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2012 - Eighth Annual Congress of Qualitative Inquiry Words: 106 words || 
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1. Poulos, Christopher. ""Good guys, semi-good guys, and well, really bad guys . . . "" Paper presented at the annual meeting of the Eighth Annual Congress of Qualitative Inquiry, University of Illinois at Urbana-Champaign, Urbana, Illinois, <Not Available>. 2018-10-16 <http://citation.allacademic.com/meta/p556662_index.html>
Publication Type: Conference Paper/Unpublished Manuscript
Abstract: When I was a kid, Saturday mornings were for cartoons and Westerns--and sometimes, cartoon Westerns... In this paper, I will offer a serial reflection on the Western, from "The Man Who Shot Liberty Valence" to "Butch Cassidy and the Sundance Kid" to "Star Wars" to "Cowboys and Aliens"--where the heroes (and their sidekicks) of the frontier won their way through "true grit"--and sometimes, rapier wit--to save the day (or the town, or the world). I will focus my own lens on the ethos of the Western hero, as seen in the semi-comin construction of "good" vs "sort of good" vs "bas" across a range of characters.

2018 - ACJS 55th Annual Meeting Words: 99 words || 
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2. Reyes, Cassandra. "The Anthropomorphosis of Non-Human Animals as “Good Guys” and “Bad Guys” in the Media" Paper presented at the annual meeting of the ACJS 55th Annual Meeting, Hilton New Orleans Riverside, New Orleans, LA, Feb 13, 2018 <Not Available>. 2018-10-16 <http://citation.allacademic.com/meta/p1323117_index.html>
Publication Type: Paper Presentation
Review Method: Peer Reviewed
Abstract: Non-human animals have been portrayed as “good guys” and “bad guys” in the media beginning most notably with Felix the Cat in 1922. Since that time, over 100 anthropomorphized animals have been shown as law enforcement officers, criminals, super heroes, and villains in television shows, cartoons, and movies. Given our bond with animals, we have placed our animal counterparts in positions that parallel humans in these positions on the small and large screen. This paper will present the preliminary findings of a content analysis being conducted during the spring 2018 semester that reviews these portrayals from 1922 to 2017.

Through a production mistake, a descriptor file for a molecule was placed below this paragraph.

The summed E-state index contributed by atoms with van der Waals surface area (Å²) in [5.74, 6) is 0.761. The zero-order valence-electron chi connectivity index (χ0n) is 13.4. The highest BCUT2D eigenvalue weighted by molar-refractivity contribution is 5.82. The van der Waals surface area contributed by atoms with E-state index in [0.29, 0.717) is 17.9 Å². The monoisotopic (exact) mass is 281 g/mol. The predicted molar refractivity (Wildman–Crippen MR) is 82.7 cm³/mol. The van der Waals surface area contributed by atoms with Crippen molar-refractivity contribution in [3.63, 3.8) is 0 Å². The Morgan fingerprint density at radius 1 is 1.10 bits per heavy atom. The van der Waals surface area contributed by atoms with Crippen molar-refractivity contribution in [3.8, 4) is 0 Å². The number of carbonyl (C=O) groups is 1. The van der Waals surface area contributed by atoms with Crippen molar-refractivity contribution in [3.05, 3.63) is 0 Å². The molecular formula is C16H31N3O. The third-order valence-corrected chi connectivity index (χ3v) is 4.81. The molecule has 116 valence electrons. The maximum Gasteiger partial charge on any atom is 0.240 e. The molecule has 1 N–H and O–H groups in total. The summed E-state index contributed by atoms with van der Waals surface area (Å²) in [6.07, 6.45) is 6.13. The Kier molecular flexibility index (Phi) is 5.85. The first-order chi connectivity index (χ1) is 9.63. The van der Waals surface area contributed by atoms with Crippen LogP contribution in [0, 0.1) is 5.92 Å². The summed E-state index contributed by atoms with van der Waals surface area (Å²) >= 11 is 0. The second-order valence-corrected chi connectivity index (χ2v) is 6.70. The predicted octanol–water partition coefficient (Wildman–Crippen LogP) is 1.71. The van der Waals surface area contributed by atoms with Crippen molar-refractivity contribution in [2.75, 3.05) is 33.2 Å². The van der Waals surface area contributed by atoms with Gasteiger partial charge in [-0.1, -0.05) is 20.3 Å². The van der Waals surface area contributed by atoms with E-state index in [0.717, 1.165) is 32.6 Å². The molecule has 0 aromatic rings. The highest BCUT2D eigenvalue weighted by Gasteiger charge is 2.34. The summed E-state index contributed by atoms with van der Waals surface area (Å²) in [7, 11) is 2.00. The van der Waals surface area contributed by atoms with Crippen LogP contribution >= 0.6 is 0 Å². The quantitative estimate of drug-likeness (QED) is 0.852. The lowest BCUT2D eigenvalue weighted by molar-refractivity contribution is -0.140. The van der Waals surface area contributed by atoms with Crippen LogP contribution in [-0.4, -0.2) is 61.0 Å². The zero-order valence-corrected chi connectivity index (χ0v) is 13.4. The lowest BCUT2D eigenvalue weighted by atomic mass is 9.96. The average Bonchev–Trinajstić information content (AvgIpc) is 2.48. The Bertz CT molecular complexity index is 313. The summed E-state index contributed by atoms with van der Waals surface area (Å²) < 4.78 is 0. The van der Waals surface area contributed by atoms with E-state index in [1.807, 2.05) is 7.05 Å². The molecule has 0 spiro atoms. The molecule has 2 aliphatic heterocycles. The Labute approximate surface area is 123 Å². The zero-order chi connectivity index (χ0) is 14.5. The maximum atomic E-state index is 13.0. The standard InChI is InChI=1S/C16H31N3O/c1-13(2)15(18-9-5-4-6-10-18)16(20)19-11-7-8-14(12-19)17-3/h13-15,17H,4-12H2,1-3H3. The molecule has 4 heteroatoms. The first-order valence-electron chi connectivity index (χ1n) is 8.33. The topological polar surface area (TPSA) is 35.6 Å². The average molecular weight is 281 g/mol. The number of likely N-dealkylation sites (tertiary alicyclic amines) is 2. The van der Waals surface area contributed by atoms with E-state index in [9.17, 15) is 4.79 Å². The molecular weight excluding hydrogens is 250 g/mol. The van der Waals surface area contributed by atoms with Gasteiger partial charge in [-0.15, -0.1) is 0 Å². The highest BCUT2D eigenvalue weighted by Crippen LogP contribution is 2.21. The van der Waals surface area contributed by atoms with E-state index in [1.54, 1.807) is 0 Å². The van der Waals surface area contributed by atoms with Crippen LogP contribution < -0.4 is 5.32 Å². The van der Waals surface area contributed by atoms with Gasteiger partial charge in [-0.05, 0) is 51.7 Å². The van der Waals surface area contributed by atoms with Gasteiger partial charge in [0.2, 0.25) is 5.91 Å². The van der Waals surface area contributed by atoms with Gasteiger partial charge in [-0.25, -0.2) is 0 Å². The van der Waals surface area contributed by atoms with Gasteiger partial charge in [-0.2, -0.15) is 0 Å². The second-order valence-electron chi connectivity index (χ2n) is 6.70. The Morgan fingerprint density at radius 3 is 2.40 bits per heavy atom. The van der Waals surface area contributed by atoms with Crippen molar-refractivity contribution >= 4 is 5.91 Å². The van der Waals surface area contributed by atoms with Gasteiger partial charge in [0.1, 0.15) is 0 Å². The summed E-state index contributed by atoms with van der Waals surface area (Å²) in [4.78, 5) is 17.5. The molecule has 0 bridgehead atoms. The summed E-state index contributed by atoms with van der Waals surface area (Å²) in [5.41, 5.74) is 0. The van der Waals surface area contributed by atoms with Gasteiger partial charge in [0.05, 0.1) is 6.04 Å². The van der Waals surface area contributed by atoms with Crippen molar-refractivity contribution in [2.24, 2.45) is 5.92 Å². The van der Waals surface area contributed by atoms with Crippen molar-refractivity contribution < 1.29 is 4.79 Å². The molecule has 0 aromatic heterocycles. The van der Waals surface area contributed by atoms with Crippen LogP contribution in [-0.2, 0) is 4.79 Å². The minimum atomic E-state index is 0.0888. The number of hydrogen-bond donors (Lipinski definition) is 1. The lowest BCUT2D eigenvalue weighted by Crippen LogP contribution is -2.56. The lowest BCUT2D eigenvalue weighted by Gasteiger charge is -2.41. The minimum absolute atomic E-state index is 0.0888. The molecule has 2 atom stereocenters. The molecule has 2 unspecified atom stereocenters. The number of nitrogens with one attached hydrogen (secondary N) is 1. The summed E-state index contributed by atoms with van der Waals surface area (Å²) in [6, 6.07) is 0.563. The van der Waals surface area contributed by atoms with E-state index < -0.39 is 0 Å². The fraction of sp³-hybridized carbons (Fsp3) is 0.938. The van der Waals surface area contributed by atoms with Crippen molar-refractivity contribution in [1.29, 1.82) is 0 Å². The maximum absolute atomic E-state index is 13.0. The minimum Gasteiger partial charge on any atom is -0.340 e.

2007 - NCA 93rd Annual Convention Pages: 33 pages || Words: 2749 words || 
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3. Baumgartel, Elaine. "Good Guys and Bad Guys: A Content Analysis of New York Times and Washington Post Coverage of the 2004 Coup d’État in Haiti" Paper presented at the annual meeting of the NCA 93rd Annual Convention, TBA, Chicago, IL, Nov 15, 2007 Online <PDF>. 2018-10-16 <http://citation.allacademic.com/meta/p192231_index.html>
Publication Type: Conference Paper/Unpublished Manuscript
Abstract: The author performed a content analysis of the characterization of Haitian political factions in New York Times and Washington Post articles published prior to the coup d’état on February 29th, 2004. Jean Bertrand Aristide supporters were referred to with negatively valued terms significantly more often than opponents of the democratically elected president. Mainstream news coverage of the 2004 coup d’état privileges U.S. economic and policy interests over an accurate representation of the history of U.S./Haiti foreign relations.

2016 - ICA's 66th Annual Conference Words: 112 words || 
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4. Chan, Lik Sam. "Self-Presentations on Gay Networking Apps: Comparing American and Chinese Guys Who Meet Guys on Jack’d" Paper presented at the annual meeting of the ICA's 66th Annual Conference, Hilton Fukuoka Sea Hawk, Fukuoka, Japan, Jun 07, 2016 <Not Available>. 2018-10-16 <http://citation.allacademic.com/meta/p1098743_index.html>
Publication Type: Conference Paper/Unpublished Manuscript
Review Method: Peer Reviewed
Abstract: Taking profiles on networking apps as self-presentations, this study examined how guys who meet guys (GMG) presented themselves on Jack’d, a networking app tailored for GMG.
This research took a cross-cultural perspective by comparing 204 profiles from the U.S. and 204 profiles from China. The results showed that Chinese GMG tended not to show their face on Jack’d than American GMG. Chinese GMG also mentioned a fewer number of relational goals than American GMG. In terms of self-presentation strategies, Americans tended to self-promote and to ingratiate, while Chinese tended to supplicate and to intimidate. This study showed that the differences of low-/high-context culture and individualistic/collectivistic culture reflected in the GMG’s online presentations.

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